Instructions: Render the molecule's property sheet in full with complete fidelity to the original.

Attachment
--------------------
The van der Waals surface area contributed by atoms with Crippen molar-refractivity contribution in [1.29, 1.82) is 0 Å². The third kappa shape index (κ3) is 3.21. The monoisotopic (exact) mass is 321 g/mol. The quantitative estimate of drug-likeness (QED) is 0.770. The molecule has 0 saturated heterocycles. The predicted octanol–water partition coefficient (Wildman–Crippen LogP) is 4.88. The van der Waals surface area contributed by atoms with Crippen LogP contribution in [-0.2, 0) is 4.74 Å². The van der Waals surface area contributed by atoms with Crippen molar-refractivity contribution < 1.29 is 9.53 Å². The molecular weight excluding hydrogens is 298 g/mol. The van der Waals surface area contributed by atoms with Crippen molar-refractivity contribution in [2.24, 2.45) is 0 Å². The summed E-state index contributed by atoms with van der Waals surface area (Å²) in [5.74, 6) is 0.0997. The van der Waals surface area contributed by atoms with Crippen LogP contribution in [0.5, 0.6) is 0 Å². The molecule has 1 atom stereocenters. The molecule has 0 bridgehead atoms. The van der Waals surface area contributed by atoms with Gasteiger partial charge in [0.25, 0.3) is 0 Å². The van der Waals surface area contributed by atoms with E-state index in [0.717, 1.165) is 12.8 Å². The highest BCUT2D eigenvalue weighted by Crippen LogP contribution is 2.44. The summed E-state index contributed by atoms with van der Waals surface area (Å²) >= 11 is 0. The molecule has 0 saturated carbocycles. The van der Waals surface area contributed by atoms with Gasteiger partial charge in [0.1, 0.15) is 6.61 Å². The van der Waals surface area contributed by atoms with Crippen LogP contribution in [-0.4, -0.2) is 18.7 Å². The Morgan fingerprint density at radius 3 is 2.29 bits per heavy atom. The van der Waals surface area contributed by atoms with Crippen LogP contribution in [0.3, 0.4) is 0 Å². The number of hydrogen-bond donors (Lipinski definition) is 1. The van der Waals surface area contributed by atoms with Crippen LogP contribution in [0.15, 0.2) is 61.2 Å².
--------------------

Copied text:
The van der Waals surface area contributed by atoms with Crippen molar-refractivity contribution in [1.29, 1.82) is 0 Å². The third kappa shape index (κ3) is 3.21. The monoisotopic (exact) mass is 321 g/mol. The quantitative estimate of drug-likeness (QED) is 0.770. The molecule has 0 saturated heterocycles. The predicted octanol–water partition coefficient (Wildman–Crippen LogP) is 4.88. The van der Waals surface area contributed by atoms with Crippen LogP contribution in [-0.2, 0) is 4.74 Å². The van der Waals surface area contributed by atoms with Crippen molar-refractivity contribution < 1.29 is 9.53 Å². The molecular weight excluding hydrogens is 298 g/mol. The van der Waals surface area contributed by atoms with Crippen molar-refractivity contribution in [2.24, 2.45) is 0 Å². The summed E-state index contributed by atoms with van der Waals surface area (Å²) in [5.74, 6) is 0.0997. The van der Waals surface area contributed by atoms with Crippen LogP contribution in [0.5, 0.6) is 0 Å². The molecule has 1 atom stereocenters. The molecule has 0 bridgehead atoms. The van der Waals surface area contributed by atoms with Gasteiger partial charge in [0.25, 0.3) is 0 Å². The van der Waals surface area contributed by atoms with E-state index in [0.717, 1.165) is 12.8 Å². The highest BCUT2D eigenvalue weighted by Crippen LogP contribution is 2.44. The summed E-state index contributed by atoms with van der Waals surface area (Å²) >= 11 is 0. The molecule has 0 saturated carbocycles. The van der Waals surface area contributed by atoms with Gasteiger partial charge in [0.1, 0.15) is 6.61 Å². The van der Waals surface area contributed by atoms with Crippen LogP contribution in [-0.4, -0.2) is 18.7 Å². The Morgan fingerprint density at radius 3 is 2.29 bits per heavy atom. The van der Waals surface area contributed by atoms with Crippen LogP contribution in [0.3, 0.4) is 0 Å². The number of hydrogen-bond donors (Lipinski definition) is 1. The van der Waals surface area contributed by atoms with Crippen LogP contribution in [0.15, 0.2) is 61.2 Å².